What exactly is a pinworm? The information that I will present in this article may be surprising. It could explain symptoms that your child had in the past and you had no idea what was wrong with her. If you’re like me, you may have never heard of a pinworm. But, if you have young kids, this article will be important to you. I will warn you. This is not a pleasant topic.
What are Pinworms?
Pinworms are intestinal parasites. The females are about a half an inch long. The males, smaller than half an inch, are smaller than the females. The worms are white and thin. They are called pinworms because they are about the width of a straight pin. They can be seen only at night in the rectal area.
What Are Pinworm Symptoms?
One of the most common symptoms of pinworms is itching and burning in the genital area, particularly around the anus. The itching is caused by a gelatin-like substance that is left by the female as she lays eggs around the anal opening. This usually occurs about two hours after your child lays down to go to sleep. The itching is also caused by the movement of the female pinworm.
Another symptom of pinworms is stomach cramping. My daughter had complained of this. She had cramps in the lower abdominal area. She developed the burning and itching symptoms later in the night. Nighttime is when the pinworms are most active. That’s when the female goes to lay her eggs.
Pinworms can also be responsible for restless sleeping in children, bedwetting, and even diarrhea. My daughter also experienced the restless sleeping symptom. She kept complaining that her bottom was hurting and she couldn’t sleep. I, having no idea that she had an infestation of pinworms, would just give her a warm shower. The sad thing is when she kept getting up during the night, I thought she just didn’t want to go to sleep. It never occurred to me that she had pinworms until, during another incident, I actually saw one after further investigation.
It would be best to see your doctor to verify your child has a pinworm infestation. They use a special tape to collect a specimen. The tape is then viewed through a microscope to see if pinworms are present. Sometimes, as the case with my daughter, you can actual see the worms around the rectal opening. I would definitely see a doctor if you see other parasites besides pinworms on your child before or after treatment.
How Do You Treat Pinworms?
Pinworms can be treated at home with an over the counter medicine like Reese’s Pinworm Medicine or Pin-X. You should be able to get these from your local drug store. Your doctor may even give you a prescription. Since pinworms are highly contagious, it is recommended to treat the entire household, unless your doctor tells you otherwise.
It is also recommended that after two weeks, everyone take another dosage to help stop another re-infestation.
I used an over the counter medicine to treat my daughter. It seemed to clear up the problem quickly and she had no other symptoms.
How Are Pinworms Spread?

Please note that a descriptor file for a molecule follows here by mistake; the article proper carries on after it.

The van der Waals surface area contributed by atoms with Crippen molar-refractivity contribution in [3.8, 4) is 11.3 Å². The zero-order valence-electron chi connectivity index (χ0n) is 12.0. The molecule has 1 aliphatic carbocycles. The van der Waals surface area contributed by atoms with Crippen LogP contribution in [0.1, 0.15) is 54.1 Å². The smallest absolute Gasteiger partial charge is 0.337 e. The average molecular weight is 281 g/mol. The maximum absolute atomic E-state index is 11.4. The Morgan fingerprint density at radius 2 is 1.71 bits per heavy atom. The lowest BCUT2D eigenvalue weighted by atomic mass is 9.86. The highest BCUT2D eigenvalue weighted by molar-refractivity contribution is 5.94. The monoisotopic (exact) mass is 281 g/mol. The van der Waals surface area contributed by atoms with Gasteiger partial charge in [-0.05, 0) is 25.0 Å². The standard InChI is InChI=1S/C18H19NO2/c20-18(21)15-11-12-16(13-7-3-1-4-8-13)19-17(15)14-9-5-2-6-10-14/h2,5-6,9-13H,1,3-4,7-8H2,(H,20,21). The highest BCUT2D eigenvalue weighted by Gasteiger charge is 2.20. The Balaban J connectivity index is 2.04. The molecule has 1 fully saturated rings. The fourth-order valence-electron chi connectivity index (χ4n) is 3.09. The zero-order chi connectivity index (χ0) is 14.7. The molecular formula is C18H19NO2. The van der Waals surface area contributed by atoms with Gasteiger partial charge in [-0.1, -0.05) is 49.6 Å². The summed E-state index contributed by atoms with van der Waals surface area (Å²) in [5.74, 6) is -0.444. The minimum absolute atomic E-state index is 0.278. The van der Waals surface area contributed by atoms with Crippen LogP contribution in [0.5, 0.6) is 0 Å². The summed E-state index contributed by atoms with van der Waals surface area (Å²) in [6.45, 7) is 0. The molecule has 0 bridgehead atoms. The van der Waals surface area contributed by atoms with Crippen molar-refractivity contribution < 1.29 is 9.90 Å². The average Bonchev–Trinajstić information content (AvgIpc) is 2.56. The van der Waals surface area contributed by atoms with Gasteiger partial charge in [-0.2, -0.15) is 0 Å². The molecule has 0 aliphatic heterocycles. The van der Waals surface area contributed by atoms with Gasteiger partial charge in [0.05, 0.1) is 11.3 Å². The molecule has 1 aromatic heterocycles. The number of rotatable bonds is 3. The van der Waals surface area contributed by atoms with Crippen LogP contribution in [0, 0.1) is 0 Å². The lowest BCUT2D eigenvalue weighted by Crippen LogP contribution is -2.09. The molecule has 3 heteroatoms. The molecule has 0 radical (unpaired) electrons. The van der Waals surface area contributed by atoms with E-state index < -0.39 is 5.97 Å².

As I said before, pinworms are highly contagious. They can be contracted by inhaling or ingesting the pinworm eggs. How does this occur you may wonder? Well, when most little kids have an itch, they scratch it. It doesn’t really matter where that itch is either. What happens at this point is the eggs get under your child’s finger nails and in the air. They touch other kids at school–you know how little girls love to hold hands. They touch their pencils and put them in their mouths. They put their fingers in their mouths. My daughter is still a thumb sucker. Her finger is in her mouth all the time.
The eggs are resilient and can survive on surfaces for several days. When your child sits on the toilet at school, for example, they can possibly contract pinworms. The same thing can happen in your home too.
Keeping Pinworms Away
Once it has been determined that your child does have pinworms wash everything. Wash her bed sheets, pillow coverings, clothes, and bedspread. Vacuum clean her bedroom floor everyday for at least three days. Let lots of natural light in the room since the pinworm eggs do not fair well in sunlight.
Clean the toilet along with the rest of the bathroom with a disinfectant. You should make it a practice to clean your toilet at least once a day.
Clean door knobs too. Pretty much disinfect any place your child has touched. It is very important to do this because a re-infestation can occur very easily with pinworms.
Have your child where under garments that fit snuggly. This can aid in preventing pinworms from spreading. Also, whenever possible, make sure your child washes her hands after using the potty. I provide antibacterial soap for my children to use. I keep some in each bathroom, so, there is no excuse for them not to have clean hands.
If your child is like mine and sucks her thumb, be proactive in breaking this habit. This is just another step to prevent the return of pinworms.
All is Well
Pinworms are right at the top of my totally gross list, but they are treatable. There are no long term effects from having pinworms either.
If you discover that your child has pinworms, don’t panic and don’t worry. The important thing is to get her treatment right away and make her as comfortable as possible.